The Golden Girls has become a beloved pop culture staple and one of the most iconic TV shows of all time, with Golden Girls-themed tee-shirts, mugs, tote bags, and even Funko Pops available for purchase and endless memes available to express your feelings via a vicious one-liner from Dorothy or a saucy double entendre from Blanche. People who might declare themselves a Carrie, Miranda, Charlotte, or Samantha seem just as likely to declare themselves a Dorothy, Blanche, Rose, or Sophia. But does anyone remember Coco, the fifth roommate who only appeared in The Golden Girls pilot episode? The Golden Girls is often noted for its relatively progressive attitudes on LGBTQ issues for its time, but it very nearly was even more groundbreaking: the Girls originally lived with a openly gay Latino housekeeper—in fact, one of the show’s producers insisted that the show contain a gay main character and the show’s creator happily obliged.
Dorothy, Blanche, Rose, Sophia…and Coco?
Per Decider, The Golden Girls came to be in the first place because of a joke made between Selma Diamond and Doris Roberts, two actresses then in their 60s, about a show revolving around retirees living in Florida called Miami Nice. NBC executives Brandon Tartikoff and Warren Littlefield decided to take the joke and develop an actual show around that exact premise. They hired writer Susan Harris, who had previously created the sitcoms Soap and Benson. Soap had made history for having one of the first recurring gay characters in television history, Jodie Dallas, played by Billy Crystal.
The Golden Girls was making history of its own; there had never been a sitcom that centered the day to day lives of older women. When the pilot episode of The Golden Girls, “The Engagement,” premiered on September 14, 1985, it was directed by Jay Sandrich and starred Betty White as the sweet, naive farmgirl from St. Olaf, Minnesota Rose Nylund, Rue McClanahan as the sexy, sassy Southern belle Blanche Devereaux, Bea Arthur as the smart, sarcastic divorcee from New York City Dorothy Zbornak, Estelle Getty as Dorothy’s mother, the spry, wise-cracking Sophia Petrillo, who had escaped the dreaded Shady Pines retirement home and come to live with her daughter and her roommates in Miami, and Charles Levin as the former drag performer turned housekeeper Coco who somehow ended up living with four ladies of a certain age, making them enchiladas rancheros an,d serving up advice and cheesecake on the lanai.
Estelle Getty Became The Breakout Star of The Golden Girls Pilot
Charles Levin had been a regular on the series Alice and Hills Street Blues, per the IMDB; his character on Hill Street Blues was also gay, and producers reportedly asked him to use the mannerisms he’d used on Hill Street Blues for Coco. The original pilot script had much more screen time and lines for Coco than the finished episode; however, the running time went over by five minutes, which required lots of cutting, and Coco’s lines were the first to go. Apparently, however, the real reason Coco ended up getting written out of the show after the first episode was the unexpected positive response from the audience regarding Estelle Getty’s portrayal of Sophia. Sophia was originally supposed to be a recurring character rather than one of main Girls, but she was so well-received that the producers decided to make her a main character. The other three leads were Hollywood veterans—Bea Arthur had starred on the sitcom Maude, Betty White had been on television since 1939 and starred on sitcoms like The Mary Tyler Moore Show and Mama’s Family, and Rue McClanahan had appeared alongside White on Mama’s Family, Arthur on Maude, and on countless other classic sitcoms. Estelle Getty, however, was relatively new to television—most viewers were introduced to her via her performance as Sophia and fell in love with her. In other words, Sophia was in and Coco was out. He simply doesn’t appear in the second episode and is never mentioned again.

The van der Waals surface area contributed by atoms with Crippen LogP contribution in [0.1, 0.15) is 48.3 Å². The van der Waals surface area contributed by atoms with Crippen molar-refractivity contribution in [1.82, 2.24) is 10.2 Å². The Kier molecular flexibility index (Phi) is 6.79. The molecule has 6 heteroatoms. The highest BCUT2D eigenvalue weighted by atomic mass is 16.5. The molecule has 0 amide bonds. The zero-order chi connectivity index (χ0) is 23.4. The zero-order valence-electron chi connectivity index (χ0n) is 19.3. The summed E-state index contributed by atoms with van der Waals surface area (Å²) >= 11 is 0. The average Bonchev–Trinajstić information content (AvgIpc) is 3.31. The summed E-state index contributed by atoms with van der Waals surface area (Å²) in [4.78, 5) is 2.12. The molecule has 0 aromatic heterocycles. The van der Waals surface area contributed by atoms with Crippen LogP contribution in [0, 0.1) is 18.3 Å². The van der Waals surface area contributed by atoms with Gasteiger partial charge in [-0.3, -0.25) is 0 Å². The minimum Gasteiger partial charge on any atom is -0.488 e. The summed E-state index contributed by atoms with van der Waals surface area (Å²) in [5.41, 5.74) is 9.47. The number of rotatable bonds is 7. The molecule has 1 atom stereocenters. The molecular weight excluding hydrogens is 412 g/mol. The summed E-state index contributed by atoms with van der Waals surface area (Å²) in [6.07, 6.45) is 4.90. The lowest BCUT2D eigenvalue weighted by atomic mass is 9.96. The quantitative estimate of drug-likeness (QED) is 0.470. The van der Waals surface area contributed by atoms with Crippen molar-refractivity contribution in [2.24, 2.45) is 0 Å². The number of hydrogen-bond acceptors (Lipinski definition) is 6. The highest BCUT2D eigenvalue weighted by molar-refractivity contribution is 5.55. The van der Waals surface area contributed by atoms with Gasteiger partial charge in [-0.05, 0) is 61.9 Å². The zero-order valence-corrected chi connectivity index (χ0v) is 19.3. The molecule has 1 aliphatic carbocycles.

The Golden Girls: Still Ahead Of Its Time In Many Ways
As Decider points out, the show so aggressively tackled issues specific to aging women that it’s hard to imagine how a young, gay housekeeper could have come off as anything other than “a fifth wheel.” There’s also the question of how four women who band together as roommates in part to save money on housing could afford a live-in housekeeper. The idea of Coco as a regular on The Golden Girls may be a “what could have been” scenario forever, but the show did go on to be much more inclusive than most ‘80s sitcoms. There was usually at least one LGBTQ-related storyline each season and there were several gay writers on the show’s writing staff who “tackled gay issues using the four leads as stand-ins,” per Decider. On one episode, Blanche even tells Rose, who is concerned that she’s contracted HIV via a blood transfusion, that “AIDS is not a bad person’s disease.” This was an incredibly bold statement from a prime time sitcom during a time in history that most television shows entirely ignored AIDS as it swept through the LGBTQ community.
The Golden Girls ran for seven seasons, had two spin-offs in Empty Nest and the short-lived The Golden Palace, and is currently in reruns on Hulu for anyone who needs to settle down in their living room with some cheesecake and sing along with the iconic theme song “Thank You For Being A Friend.” Stay golden!